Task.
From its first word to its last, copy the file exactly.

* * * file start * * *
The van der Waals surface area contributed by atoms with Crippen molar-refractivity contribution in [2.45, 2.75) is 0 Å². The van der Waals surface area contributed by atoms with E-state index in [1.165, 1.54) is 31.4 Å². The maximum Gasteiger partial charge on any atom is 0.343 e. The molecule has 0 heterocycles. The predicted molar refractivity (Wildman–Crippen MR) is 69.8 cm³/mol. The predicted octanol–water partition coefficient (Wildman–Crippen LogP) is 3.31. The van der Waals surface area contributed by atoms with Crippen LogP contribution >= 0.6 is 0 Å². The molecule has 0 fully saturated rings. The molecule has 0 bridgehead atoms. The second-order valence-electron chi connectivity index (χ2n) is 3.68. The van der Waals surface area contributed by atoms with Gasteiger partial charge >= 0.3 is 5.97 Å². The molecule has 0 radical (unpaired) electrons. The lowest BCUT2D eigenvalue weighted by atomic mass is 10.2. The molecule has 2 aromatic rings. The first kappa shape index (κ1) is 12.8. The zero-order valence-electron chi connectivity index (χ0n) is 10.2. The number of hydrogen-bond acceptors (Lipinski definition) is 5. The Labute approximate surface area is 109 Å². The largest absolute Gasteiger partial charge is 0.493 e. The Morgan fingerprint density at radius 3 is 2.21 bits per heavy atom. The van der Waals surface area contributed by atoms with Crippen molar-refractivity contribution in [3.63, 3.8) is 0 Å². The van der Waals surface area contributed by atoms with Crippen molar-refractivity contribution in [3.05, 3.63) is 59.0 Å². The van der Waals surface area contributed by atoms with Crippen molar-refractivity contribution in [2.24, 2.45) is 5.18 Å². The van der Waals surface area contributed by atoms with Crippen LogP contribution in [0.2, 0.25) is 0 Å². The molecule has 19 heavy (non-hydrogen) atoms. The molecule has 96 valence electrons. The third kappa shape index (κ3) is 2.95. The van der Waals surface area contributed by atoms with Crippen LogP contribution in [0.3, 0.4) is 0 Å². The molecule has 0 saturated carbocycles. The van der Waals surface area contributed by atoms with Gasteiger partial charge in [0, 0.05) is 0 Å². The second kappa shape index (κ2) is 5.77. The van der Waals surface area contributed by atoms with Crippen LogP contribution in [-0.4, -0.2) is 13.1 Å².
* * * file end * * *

The van der Waals surface area contributed by atoms with Crippen molar-refractivity contribution in [2.45, 2.75) is 0 Å². The van der Waals surface area contributed by atoms with E-state index in [1.165, 1.54) is 31.4 Å². The maximum Gasteiger partial charge on any atom is 0.343 e. The molecule has 0 heterocycles. The predicted molar refractivity (Wildman–Crippen MR) is 69.8 cm³/mol. The predicted octanol–water partition coefficient (Wildman–Crippen LogP) is 3.31. The van der Waals surface area contributed by atoms with Crippen LogP contribution >= 0.6 is 0 Å². The molecule has 0 fully saturated rings. The molecule has 0 bridgehead atoms. The second-order valence-electron chi connectivity index (χ2n) is 3.68. The van der Waals surface area contributed by atoms with Gasteiger partial charge >= 0.3 is 5.97 Å². The molecule has 0 radical (unpaired) electrons. The lowest BCUT2D eigenvalue weighted by atomic mass is 10.2. The molecule has 2 aromatic rings. The first kappa shape index (κ1) is 12.8. The zero-order valence-electron chi connectivity index (χ0n) is 10.2. The number of hydrogen-bond acceptors (Lipinski definition) is 5. The Labute approximate surface area is 109 Å². The largest absolute Gasteiger partial charge is 0.493 e. The Morgan fingerprint density at radius 3 is 2.21 bits per heavy atom. The van der Waals surface area contributed by atoms with Crippen molar-refractivity contribution in [3.63, 3.8) is 0 Å². The van der Waals surface area contributed by atoms with Crippen molar-refractivity contribution in [3.05, 3.63) is 59.0 Å². The van der Waals surface area contributed by atoms with Crippen molar-refractivity contribution in [2.24, 2.45) is 5.18 Å². The van der Waals surface area contributed by atoms with Crippen LogP contribution in [0.2, 0.25) is 0 Å². The molecule has 19 heavy (non-hydrogen) atoms. The molecule has 96 valence electrons. The third kappa shape index (κ3) is 2.95. The van der Waals surface area contributed by atoms with Crippen LogP contribution in [0.3, 0.4) is 0 Å². The molecule has 0 saturated carbocycles. The van der Waals surface area contributed by atoms with Gasteiger partial charge in [0, 0.05) is 0 Å². The second kappa shape index (κ2) is 5.77. The van der Waals surface area contributed by atoms with Crippen LogP contribution in [-0.4, -0.2) is 13.1 Å².